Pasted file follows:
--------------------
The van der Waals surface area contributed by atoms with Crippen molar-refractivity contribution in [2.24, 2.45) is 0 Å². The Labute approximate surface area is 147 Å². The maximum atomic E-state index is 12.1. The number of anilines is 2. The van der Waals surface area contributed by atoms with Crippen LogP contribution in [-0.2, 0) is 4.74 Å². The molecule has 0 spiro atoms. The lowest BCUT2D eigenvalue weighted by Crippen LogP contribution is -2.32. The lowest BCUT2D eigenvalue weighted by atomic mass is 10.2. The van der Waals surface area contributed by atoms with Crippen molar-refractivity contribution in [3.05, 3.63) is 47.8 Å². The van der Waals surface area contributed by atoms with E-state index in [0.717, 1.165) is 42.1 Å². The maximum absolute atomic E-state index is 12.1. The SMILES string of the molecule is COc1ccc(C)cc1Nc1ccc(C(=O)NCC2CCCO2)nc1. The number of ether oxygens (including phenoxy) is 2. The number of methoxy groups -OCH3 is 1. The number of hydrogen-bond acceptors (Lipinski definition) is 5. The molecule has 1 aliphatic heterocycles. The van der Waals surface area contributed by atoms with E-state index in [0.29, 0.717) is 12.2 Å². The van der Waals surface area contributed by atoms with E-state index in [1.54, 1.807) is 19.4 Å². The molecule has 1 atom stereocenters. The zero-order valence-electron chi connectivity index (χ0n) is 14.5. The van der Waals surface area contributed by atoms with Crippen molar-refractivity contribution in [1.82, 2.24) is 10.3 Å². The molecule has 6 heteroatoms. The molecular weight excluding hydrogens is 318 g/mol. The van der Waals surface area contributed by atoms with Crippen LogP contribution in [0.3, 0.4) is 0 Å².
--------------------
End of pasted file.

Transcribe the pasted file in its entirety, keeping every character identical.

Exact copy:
The van der Waals surface area contributed by atoms with Crippen molar-refractivity contribution in [2.24, 2.45) is 0 Å². The Labute approximate surface area is 147 Å². The maximum atomic E-state index is 12.1. The number of anilines is 2. The van der Waals surface area contributed by atoms with Crippen LogP contribution in [-0.2, 0) is 4.74 Å². The molecule has 0 spiro atoms. The lowest BCUT2D eigenvalue weighted by Crippen LogP contribution is -2.32. The lowest BCUT2D eigenvalue weighted by atomic mass is 10.2. The van der Waals surface area contributed by atoms with Crippen molar-refractivity contribution in [3.05, 3.63) is 47.8 Å². The van der Waals surface area contributed by atoms with E-state index in [0.717, 1.165) is 42.1 Å². The maximum absolute atomic E-state index is 12.1. The SMILES string of the molecule is COc1ccc(C)cc1Nc1ccc(C(=O)NCC2CCCO2)nc1. The number of ether oxygens (including phenoxy) is 2. The number of methoxy groups -OCH3 is 1. The number of hydrogen-bond acceptors (Lipinski definition) is 5. The molecule has 1 aliphatic heterocycles. The van der Waals surface area contributed by atoms with E-state index in [0.29, 0.717) is 12.2 Å². The van der Waals surface area contributed by atoms with E-state index in [1.54, 1.807) is 19.4 Å². The molecule has 1 atom stereocenters. The zero-order valence-electron chi connectivity index (χ0n) is 14.5. The van der Waals surface area contributed by atoms with Crippen molar-refractivity contribution in [1.82, 2.24) is 10.3 Å². The molecule has 6 heteroatoms. The molecular weight excluding hydrogens is 318 g/mol. The van der Waals surface area contributed by atoms with Crippen LogP contribution in [0.3, 0.4) is 0 Å².